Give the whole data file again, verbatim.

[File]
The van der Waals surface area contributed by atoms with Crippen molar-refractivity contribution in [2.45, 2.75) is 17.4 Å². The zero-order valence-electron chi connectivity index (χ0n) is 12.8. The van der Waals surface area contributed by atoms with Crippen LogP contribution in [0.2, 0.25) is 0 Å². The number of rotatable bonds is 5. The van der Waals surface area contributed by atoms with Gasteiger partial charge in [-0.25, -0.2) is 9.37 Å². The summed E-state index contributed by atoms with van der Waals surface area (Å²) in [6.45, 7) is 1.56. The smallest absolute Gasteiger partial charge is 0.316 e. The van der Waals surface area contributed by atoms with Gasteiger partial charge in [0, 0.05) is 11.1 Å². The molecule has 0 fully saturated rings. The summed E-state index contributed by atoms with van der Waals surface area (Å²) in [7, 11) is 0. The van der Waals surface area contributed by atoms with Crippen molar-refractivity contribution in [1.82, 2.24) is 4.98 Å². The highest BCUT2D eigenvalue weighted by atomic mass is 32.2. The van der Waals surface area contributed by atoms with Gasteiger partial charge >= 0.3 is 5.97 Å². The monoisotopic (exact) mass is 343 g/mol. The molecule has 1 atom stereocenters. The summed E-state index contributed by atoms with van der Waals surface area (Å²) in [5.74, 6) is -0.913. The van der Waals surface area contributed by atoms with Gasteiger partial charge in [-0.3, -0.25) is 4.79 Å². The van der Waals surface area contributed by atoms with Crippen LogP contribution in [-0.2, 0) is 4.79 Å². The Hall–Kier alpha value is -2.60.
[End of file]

The van der Waals surface area contributed by atoms with Crippen molar-refractivity contribution in [2.45, 2.75) is 17.4 Å². The zero-order valence-electron chi connectivity index (χ0n) is 12.8. The van der Waals surface area contributed by atoms with Crippen LogP contribution in [0.2, 0.25) is 0 Å². The number of rotatable bonds is 5. The van der Waals surface area contributed by atoms with Gasteiger partial charge in [-0.25, -0.2) is 9.37 Å². The summed E-state index contributed by atoms with van der Waals surface area (Å²) in [6.45, 7) is 1.56. The smallest absolute Gasteiger partial charge is 0.316 e. The van der Waals surface area contributed by atoms with Gasteiger partial charge in [0, 0.05) is 11.1 Å². The molecule has 0 fully saturated rings. The summed E-state index contributed by atoms with van der Waals surface area (Å²) in [7, 11) is 0. The van der Waals surface area contributed by atoms with Crippen molar-refractivity contribution in [1.82, 2.24) is 4.98 Å². The highest BCUT2D eigenvalue weighted by atomic mass is 32.2. The van der Waals surface area contributed by atoms with Gasteiger partial charge >= 0.3 is 5.97 Å². The monoisotopic (exact) mass is 343 g/mol. The molecule has 1 atom stereocenters. The summed E-state index contributed by atoms with van der Waals surface area (Å²) in [5.74, 6) is -0.913. The van der Waals surface area contributed by atoms with Gasteiger partial charge in [-0.3, -0.25) is 4.79 Å². The van der Waals surface area contributed by atoms with Crippen LogP contribution in [-0.2, 0) is 4.79 Å². The Hall–Kier alpha value is -2.60.